Eventually, the kids were getting tired, and it was time for us to move on. After our farewells to his family, Manish went with us to find transport, which was in the form of what I call the matatu (a term I picked up in Kenya; every developing country has these little minivans, which fill far beyond capacity, and here I was a little surprised no one tried climbing on the top, like they do with the buses). We caught the matatu early in its route, so it was fairly empty, but soon it was packed to the gills, people standing in between seats (it's a short minivan) or sitting on the laps of others, or even hanging out the door, as a few brave young guys did. Being more cramped, it wasn't as comfortable as the bus, but it took its time getting through the neighborhoods, so we had plenty to look at. Students getting on board took advantage us our (likely unlikely) presence and practiced their English, asking questions and throwing in the word "like" as much as possible; they've watched too many movies from the, like, 90s, I guess.

One thing that was apparent on our ride back to Thamel (and present for every moment of our time in Nepal) is the poverty that hangs on the back of this country like the nappy monkeys of the Monkey Temple. It is everywhere, you cannot escape it or avoid it. This is a country where the average yearly income of people is $440. Stop reading for a second, look around your room, and find an item that cost $450; that represents a year's worth of money for the average person here; on the other hand, many people here make less than that. By some estimates, half of the population is unemployed, and a third lives below the poverty line, meaning they make less than $1 a day. On top of this, there is the caste system, which Manish spent a fair amount of time telling us about, which isn't as strong as the caste system of India but is still crippling for many people. The resulting standard of living is something that is frequently a topic of discussion among travelers, but we can't begin to imagine what life is like here. To see Manish's home, and to realize that he makes relatively good money compared to many others, is very educational; even more stunning is the realization that the population here in Kathmandu has doubled in the last decade as people come here to escape the harsher poverty of rural life. People here have a hard life, there is no doubt about it, and for Jess and I, it caused us to look at our own lives, at the materialistic impulses that we have along with much of the Western world. If nothing else, it has caused us to appreciate everything we have, the opportunities that literally make themselves available for us, the standard of living and the quality of life that we enjoy.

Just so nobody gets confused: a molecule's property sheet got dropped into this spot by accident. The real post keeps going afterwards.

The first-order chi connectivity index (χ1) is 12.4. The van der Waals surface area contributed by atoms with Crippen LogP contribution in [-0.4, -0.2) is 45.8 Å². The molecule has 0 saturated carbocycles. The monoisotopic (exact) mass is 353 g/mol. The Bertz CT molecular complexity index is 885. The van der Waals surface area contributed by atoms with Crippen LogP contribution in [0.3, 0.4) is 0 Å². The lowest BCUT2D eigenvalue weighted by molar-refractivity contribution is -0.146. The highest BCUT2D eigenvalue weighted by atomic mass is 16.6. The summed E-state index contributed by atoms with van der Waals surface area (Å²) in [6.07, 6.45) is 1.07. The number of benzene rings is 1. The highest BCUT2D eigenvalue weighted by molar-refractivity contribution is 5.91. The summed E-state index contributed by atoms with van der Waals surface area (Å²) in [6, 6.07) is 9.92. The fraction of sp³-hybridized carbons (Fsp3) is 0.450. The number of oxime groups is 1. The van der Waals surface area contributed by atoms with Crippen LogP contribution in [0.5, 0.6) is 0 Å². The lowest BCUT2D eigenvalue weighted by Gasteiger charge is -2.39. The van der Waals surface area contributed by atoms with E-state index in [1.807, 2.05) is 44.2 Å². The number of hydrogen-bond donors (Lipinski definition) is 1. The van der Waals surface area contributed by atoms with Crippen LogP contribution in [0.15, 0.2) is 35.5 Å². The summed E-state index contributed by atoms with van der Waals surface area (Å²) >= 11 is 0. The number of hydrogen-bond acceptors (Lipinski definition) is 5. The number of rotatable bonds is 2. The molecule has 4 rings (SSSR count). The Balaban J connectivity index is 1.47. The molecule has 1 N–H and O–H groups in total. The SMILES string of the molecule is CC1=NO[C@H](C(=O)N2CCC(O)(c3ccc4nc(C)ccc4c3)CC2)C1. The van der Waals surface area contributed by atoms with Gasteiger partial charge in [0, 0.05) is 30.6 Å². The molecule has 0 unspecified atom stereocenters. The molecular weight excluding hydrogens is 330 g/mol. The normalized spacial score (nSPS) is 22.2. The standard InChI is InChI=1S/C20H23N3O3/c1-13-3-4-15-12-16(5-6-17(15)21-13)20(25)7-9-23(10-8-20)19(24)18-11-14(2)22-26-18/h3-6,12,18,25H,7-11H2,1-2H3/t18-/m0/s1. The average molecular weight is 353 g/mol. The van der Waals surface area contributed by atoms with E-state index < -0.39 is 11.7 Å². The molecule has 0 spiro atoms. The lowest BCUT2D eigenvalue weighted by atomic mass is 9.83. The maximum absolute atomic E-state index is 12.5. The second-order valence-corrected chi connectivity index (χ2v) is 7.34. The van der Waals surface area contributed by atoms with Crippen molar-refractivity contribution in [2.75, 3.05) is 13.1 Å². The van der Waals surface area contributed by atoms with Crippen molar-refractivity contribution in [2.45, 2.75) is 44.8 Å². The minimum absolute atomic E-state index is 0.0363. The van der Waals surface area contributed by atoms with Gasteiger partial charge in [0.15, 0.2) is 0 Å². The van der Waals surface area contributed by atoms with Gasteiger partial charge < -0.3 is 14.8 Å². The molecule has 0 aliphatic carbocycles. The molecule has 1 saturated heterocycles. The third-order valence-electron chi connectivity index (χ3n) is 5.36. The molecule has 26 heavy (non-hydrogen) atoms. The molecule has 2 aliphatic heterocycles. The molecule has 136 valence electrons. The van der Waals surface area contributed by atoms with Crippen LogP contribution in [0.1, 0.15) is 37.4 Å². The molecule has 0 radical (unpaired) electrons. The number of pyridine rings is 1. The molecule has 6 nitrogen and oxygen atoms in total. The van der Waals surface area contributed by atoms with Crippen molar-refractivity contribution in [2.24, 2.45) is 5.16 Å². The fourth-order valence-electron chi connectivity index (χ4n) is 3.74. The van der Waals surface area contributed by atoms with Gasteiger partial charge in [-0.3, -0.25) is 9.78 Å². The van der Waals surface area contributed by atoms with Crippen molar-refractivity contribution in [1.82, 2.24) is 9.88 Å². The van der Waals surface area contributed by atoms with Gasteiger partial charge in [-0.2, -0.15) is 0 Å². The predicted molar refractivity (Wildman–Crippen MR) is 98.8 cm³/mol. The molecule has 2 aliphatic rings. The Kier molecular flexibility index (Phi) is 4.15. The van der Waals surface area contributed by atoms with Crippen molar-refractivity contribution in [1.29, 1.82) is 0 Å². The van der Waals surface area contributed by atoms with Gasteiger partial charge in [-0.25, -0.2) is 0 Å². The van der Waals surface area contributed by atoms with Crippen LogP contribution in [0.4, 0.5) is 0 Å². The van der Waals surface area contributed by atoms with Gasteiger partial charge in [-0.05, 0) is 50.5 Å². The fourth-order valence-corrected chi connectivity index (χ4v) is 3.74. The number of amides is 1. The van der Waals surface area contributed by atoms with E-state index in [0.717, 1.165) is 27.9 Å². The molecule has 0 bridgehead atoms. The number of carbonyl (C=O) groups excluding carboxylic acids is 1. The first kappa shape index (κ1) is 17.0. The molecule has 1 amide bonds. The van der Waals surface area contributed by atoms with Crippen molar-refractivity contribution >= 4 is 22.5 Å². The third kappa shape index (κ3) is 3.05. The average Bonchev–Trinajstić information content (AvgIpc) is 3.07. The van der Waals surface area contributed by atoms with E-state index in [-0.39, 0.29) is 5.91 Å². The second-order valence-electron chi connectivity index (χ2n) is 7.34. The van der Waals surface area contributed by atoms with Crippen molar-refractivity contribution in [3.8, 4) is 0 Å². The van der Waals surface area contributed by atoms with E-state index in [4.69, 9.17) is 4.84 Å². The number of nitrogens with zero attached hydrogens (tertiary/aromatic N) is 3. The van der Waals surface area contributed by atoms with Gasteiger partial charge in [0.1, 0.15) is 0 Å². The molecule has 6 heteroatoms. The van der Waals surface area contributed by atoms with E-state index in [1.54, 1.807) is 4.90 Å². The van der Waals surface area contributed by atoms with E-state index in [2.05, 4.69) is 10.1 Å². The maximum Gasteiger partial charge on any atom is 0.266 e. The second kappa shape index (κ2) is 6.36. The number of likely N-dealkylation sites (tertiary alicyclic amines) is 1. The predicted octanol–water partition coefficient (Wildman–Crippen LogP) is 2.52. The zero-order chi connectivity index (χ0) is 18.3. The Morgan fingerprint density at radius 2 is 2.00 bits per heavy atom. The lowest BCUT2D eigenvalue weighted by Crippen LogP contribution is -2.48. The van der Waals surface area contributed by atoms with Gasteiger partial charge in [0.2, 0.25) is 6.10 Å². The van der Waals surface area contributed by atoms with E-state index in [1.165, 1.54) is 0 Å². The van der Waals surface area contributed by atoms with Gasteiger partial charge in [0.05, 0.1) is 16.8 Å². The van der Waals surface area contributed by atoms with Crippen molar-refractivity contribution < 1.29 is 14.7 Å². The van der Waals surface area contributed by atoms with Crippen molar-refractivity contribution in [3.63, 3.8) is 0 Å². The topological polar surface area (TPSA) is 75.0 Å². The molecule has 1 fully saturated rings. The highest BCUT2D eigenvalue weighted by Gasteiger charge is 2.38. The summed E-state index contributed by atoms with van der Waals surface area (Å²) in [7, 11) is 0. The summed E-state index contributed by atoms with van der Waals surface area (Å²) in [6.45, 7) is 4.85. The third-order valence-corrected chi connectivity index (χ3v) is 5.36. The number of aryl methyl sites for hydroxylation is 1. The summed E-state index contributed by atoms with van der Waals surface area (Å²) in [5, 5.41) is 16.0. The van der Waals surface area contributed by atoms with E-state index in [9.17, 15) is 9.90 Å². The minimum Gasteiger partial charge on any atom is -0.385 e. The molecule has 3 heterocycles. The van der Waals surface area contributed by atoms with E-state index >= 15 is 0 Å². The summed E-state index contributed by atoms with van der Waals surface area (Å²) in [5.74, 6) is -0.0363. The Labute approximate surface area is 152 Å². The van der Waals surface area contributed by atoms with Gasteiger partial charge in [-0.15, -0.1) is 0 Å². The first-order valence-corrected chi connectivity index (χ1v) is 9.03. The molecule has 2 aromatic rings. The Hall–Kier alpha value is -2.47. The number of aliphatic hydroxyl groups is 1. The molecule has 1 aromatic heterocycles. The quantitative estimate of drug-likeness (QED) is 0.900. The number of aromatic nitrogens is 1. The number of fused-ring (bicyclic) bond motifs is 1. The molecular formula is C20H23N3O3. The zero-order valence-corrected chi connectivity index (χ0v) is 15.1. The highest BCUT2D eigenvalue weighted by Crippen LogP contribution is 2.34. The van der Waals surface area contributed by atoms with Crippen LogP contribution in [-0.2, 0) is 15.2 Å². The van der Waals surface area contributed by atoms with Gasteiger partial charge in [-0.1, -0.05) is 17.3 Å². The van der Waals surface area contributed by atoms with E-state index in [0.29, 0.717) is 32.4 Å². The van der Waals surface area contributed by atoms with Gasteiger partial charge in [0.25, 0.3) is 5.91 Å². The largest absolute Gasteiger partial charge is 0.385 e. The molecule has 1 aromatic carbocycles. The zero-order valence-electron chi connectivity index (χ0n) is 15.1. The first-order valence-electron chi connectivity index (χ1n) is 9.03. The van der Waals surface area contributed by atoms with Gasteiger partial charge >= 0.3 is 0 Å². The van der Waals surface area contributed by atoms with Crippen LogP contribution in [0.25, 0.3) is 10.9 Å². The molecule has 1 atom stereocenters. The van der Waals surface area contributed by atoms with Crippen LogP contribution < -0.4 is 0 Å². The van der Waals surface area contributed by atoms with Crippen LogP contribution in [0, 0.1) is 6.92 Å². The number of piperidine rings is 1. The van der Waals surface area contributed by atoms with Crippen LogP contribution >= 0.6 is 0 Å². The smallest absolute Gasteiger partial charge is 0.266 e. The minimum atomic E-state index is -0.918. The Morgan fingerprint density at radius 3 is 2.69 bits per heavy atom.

For a bit of humor to enhance my point, realize that much of the developing world does not use toilet paper after going to the bathroom. They also do not eat or shake hands with their left hand. These two things are closely related.

Back in Thamel and our at our hotel, we finally had to bid farewell to Manish. Jess cried a bit, Manish and I even hugged, something I have not seen yet in Nepal before. He shook our hands many times, turned down our offers for tea because he needed to get back to his family, and like that, Manish was gone. Since Nepal is now on our short list, though, we have strong hopes of seeing him and his family again.

Until next time, be safe.